RMIT's renowned journalism program has partnered with Fairfax Media to develop a new hands-on course, in an Australian-first media collaboration.
The Innovation in Modern Journalism course will be trialled at RMIT's School of Media and Communication and the Queensland University of Technology (QUT) this year, with a view to permanent inclusion in the journalism programs from 2016.
The industry-based course links students with day-to-day newsroom challenges.
Students will be challenged to find new ways to engage with audiences at a time of great flux within the media industry, with media consumers migrating to modern, mostly digital, platforms.
Deputy Dean of Media in the School of Media and Communication, Associate Professor Lisa French, said the program would be a significant advantage for RMIT students.
"The students will gain networks, hands-on knowledge, and potentially mentors," she said.
"Students will have a direct line to industry personnel, and will have insights into current change and issues within the journalism profession from the inside."
As part of the collaboration, third-year Bachelor of Communication (Journalism) students will work with Fairfax on the trial curriculum, which will focus on innovation in modern journalism.
Fairfax staff, including journalists as well as Fairfax CEO and Managing Director Greg Hywood, will engage directly with students to make presentations and answer questions.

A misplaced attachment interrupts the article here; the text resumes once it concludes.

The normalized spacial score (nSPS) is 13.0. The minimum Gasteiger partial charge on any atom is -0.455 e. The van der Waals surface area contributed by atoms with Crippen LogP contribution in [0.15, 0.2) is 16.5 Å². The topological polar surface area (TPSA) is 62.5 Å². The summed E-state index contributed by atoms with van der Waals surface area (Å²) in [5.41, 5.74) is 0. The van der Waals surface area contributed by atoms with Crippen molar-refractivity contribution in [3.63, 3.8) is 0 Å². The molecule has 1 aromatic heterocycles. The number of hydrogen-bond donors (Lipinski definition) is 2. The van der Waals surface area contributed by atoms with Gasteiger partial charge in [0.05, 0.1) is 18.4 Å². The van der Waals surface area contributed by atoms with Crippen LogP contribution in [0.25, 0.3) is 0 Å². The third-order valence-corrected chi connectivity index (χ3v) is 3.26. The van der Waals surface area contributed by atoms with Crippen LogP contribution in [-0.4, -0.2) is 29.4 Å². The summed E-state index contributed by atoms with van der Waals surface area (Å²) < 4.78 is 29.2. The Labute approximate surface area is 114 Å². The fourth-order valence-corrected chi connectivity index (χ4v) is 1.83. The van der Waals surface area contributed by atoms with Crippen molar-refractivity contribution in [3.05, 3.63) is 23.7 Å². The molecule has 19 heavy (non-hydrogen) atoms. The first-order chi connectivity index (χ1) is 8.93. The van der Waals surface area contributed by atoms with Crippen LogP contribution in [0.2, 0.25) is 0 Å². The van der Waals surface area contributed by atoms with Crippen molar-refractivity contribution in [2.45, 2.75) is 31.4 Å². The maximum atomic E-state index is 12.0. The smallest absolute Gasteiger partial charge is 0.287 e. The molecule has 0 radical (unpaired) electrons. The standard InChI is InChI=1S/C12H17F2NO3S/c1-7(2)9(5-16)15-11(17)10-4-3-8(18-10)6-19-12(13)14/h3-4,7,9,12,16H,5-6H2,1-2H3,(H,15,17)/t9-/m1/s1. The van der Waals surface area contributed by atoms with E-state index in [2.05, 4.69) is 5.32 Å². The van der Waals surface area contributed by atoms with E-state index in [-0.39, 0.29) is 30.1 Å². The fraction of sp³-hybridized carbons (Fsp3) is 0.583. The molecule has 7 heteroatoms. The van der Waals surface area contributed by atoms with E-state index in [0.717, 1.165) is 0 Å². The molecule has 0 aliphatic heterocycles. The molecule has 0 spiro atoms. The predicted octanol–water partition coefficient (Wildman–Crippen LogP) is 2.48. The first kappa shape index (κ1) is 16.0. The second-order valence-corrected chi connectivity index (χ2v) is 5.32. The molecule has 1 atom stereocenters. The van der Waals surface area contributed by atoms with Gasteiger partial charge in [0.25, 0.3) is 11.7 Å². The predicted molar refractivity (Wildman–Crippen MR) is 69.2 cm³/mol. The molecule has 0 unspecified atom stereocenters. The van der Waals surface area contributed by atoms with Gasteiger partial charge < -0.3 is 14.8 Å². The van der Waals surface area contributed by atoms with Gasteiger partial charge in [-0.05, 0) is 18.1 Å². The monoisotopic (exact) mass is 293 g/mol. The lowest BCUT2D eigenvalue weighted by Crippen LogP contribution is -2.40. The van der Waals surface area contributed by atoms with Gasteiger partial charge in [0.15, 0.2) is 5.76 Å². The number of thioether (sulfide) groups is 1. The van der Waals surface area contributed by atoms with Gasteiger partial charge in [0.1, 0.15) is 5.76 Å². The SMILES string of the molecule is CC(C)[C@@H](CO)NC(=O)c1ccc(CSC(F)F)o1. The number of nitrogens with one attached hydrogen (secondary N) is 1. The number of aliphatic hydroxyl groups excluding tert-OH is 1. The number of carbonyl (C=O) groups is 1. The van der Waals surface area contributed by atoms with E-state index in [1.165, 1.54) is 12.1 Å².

Fairfax Media national news director Sean Aylmer said newsrooms were changing rapidly to meet audience demand so it was important journalism students were aware of the challenges they would be expected to face in their future workplaces.
"New roles are emerging to effectively manage the daily news cycle, and each specialist has their own set of challenges," he said.
"We feel it is important for journalism students to be aware of these challenges so they feel comfortable with the innovation process, modern storytelling techniques, and emerging news platforms.
"Newsroom management has changed. We realise that young journalists in many cases will be the drivers of technology. Their ideas are critical to the success of our business."
Associate Professor French said the collaboration was a cutting-edge, industry-engaged activity that RMIT's competitors would not be able to duplicate.
"In identifying RMIT, Fairfax is indicating that they hold our degree, and our graduates, in the highest regard," she said.
"This opportunity was not offered to any other Victorian universities."